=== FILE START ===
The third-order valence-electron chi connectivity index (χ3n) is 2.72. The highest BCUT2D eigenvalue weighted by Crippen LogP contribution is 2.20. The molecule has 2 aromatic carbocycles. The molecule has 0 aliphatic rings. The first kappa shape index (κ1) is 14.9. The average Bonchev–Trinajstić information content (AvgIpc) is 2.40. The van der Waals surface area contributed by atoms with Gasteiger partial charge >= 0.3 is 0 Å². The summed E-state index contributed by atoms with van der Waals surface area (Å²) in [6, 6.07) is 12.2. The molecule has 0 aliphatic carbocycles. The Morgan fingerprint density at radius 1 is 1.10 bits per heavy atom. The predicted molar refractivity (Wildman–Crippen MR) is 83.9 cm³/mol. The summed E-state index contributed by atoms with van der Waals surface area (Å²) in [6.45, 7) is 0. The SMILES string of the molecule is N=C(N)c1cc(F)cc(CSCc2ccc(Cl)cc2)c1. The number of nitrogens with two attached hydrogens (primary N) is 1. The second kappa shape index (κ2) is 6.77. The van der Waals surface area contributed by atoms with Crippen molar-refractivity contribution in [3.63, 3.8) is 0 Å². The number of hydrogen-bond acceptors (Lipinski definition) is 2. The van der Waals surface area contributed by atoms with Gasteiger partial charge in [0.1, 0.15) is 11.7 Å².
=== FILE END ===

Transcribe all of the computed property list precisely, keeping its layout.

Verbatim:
The third-order valence-electron chi connectivity index (χ3n) is 2.72. The highest BCUT2D eigenvalue weighted by Crippen LogP contribution is 2.20. The molecule has 2 aromatic carbocycles. The molecule has 0 aliphatic rings. The first kappa shape index (κ1) is 14.9. The average Bonchev–Trinajstić information content (AvgIpc) is 2.40. The van der Waals surface area contributed by atoms with Gasteiger partial charge >= 0.3 is 0 Å². The summed E-state index contributed by atoms with van der Waals surface area (Å²) in [6, 6.07) is 12.2. The molecule has 0 aliphatic carbocycles. The Morgan fingerprint density at radius 1 is 1.10 bits per heavy atom. The predicted molar refractivity (Wildman–Crippen MR) is 83.9 cm³/mol. The summed E-state index contributed by atoms with van der Waals surface area (Å²) in [6.45, 7) is 0. The SMILES string of the molecule is N=C(N)c1cc(F)cc(CSCc2ccc(Cl)cc2)c1. The number of nitrogens with two attached hydrogens (primary N) is 1. The second kappa shape index (κ2) is 6.77. The van der Waals surface area contributed by atoms with Crippen molar-refractivity contribution in [3.63, 3.8) is 0 Å². The number of hydrogen-bond acceptors (Lipinski definition) is 2. The van der Waals surface area contributed by atoms with Gasteiger partial charge in [0.1, 0.15) is 11.7 Å².